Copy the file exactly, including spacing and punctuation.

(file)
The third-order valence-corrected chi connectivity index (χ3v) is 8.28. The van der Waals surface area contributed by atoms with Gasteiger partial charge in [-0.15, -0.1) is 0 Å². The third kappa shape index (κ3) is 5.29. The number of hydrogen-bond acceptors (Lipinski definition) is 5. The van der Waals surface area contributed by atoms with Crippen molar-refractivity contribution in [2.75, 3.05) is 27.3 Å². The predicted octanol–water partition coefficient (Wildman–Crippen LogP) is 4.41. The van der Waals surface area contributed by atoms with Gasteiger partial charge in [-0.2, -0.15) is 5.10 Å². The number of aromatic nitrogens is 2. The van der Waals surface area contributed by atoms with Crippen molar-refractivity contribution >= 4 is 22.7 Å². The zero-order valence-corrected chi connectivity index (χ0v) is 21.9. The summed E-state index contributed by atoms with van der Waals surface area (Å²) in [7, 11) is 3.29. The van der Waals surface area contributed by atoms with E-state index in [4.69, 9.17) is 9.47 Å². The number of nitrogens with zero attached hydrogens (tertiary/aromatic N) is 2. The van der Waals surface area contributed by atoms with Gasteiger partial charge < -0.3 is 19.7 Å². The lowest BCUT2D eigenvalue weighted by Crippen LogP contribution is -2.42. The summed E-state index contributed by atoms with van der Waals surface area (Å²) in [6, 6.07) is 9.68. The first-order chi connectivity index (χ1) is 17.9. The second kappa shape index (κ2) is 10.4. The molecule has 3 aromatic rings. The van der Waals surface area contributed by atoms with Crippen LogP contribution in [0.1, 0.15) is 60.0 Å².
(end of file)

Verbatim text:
The third-order valence-corrected chi connectivity index (χ3v) is 8.28. The van der Waals surface area contributed by atoms with Gasteiger partial charge in [-0.15, -0.1) is 0 Å². The third kappa shape index (κ3) is 5.29. The number of hydrogen-bond acceptors (Lipinski definition) is 5. The van der Waals surface area contributed by atoms with Crippen molar-refractivity contribution in [2.75, 3.05) is 27.3 Å². The predicted octanol–water partition coefficient (Wildman–Crippen LogP) is 4.41. The van der Waals surface area contributed by atoms with Gasteiger partial charge in [-0.2, -0.15) is 5.10 Å². The number of aromatic nitrogens is 2. The van der Waals surface area contributed by atoms with Crippen molar-refractivity contribution >= 4 is 22.7 Å². The zero-order valence-corrected chi connectivity index (χ0v) is 21.9. The summed E-state index contributed by atoms with van der Waals surface area (Å²) in [7, 11) is 3.29. The van der Waals surface area contributed by atoms with E-state index in [4.69, 9.17) is 9.47 Å². The number of nitrogens with zero attached hydrogens (tertiary/aromatic N) is 2. The van der Waals surface area contributed by atoms with Gasteiger partial charge < -0.3 is 19.7 Å². The lowest BCUT2D eigenvalue weighted by Crippen LogP contribution is -2.42. The summed E-state index contributed by atoms with van der Waals surface area (Å²) in [6, 6.07) is 9.68. The first-order chi connectivity index (χ1) is 17.9. The second kappa shape index (κ2) is 10.4. The molecule has 3 aromatic rings. The van der Waals surface area contributed by atoms with Crippen LogP contribution in [0.1, 0.15) is 60.0 Å².